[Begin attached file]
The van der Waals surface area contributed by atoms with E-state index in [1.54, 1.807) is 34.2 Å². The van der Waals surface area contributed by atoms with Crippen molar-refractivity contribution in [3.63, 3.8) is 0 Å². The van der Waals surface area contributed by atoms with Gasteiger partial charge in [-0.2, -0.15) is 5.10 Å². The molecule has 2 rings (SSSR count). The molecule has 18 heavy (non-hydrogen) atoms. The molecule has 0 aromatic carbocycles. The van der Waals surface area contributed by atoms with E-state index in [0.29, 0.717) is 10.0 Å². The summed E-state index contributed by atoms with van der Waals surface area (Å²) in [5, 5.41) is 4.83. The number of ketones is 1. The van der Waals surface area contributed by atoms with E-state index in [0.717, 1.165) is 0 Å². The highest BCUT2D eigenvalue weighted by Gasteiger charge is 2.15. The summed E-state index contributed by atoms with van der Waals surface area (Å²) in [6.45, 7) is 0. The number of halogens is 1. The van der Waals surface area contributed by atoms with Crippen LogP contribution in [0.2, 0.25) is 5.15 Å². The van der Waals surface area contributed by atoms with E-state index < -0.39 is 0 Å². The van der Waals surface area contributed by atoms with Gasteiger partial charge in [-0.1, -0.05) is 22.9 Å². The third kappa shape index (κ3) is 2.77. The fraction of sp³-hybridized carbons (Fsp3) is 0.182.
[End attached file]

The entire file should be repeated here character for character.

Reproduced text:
The van der Waals surface area contributed by atoms with E-state index in [1.54, 1.807) is 34.2 Å². The van der Waals surface area contributed by atoms with Crippen molar-refractivity contribution in [3.63, 3.8) is 0 Å². The van der Waals surface area contributed by atoms with Gasteiger partial charge in [-0.2, -0.15) is 5.10 Å². The molecule has 2 rings (SSSR count). The molecule has 18 heavy (non-hydrogen) atoms. The molecule has 0 aromatic carbocycles. The van der Waals surface area contributed by atoms with E-state index in [0.29, 0.717) is 10.0 Å². The summed E-state index contributed by atoms with van der Waals surface area (Å²) in [5, 5.41) is 4.83. The number of ketones is 1. The van der Waals surface area contributed by atoms with E-state index in [0.717, 1.165) is 0 Å². The highest BCUT2D eigenvalue weighted by Gasteiger charge is 2.15. The summed E-state index contributed by atoms with van der Waals surface area (Å²) in [6.45, 7) is 0. The number of halogens is 1. The van der Waals surface area contributed by atoms with Crippen LogP contribution in [0.2, 0.25) is 5.15 Å². The van der Waals surface area contributed by atoms with E-state index < -0.39 is 0 Å². The van der Waals surface area contributed by atoms with Gasteiger partial charge in [-0.1, -0.05) is 22.9 Å². The third kappa shape index (κ3) is 2.77. The fraction of sp³-hybridized carbons (Fsp3) is 0.182.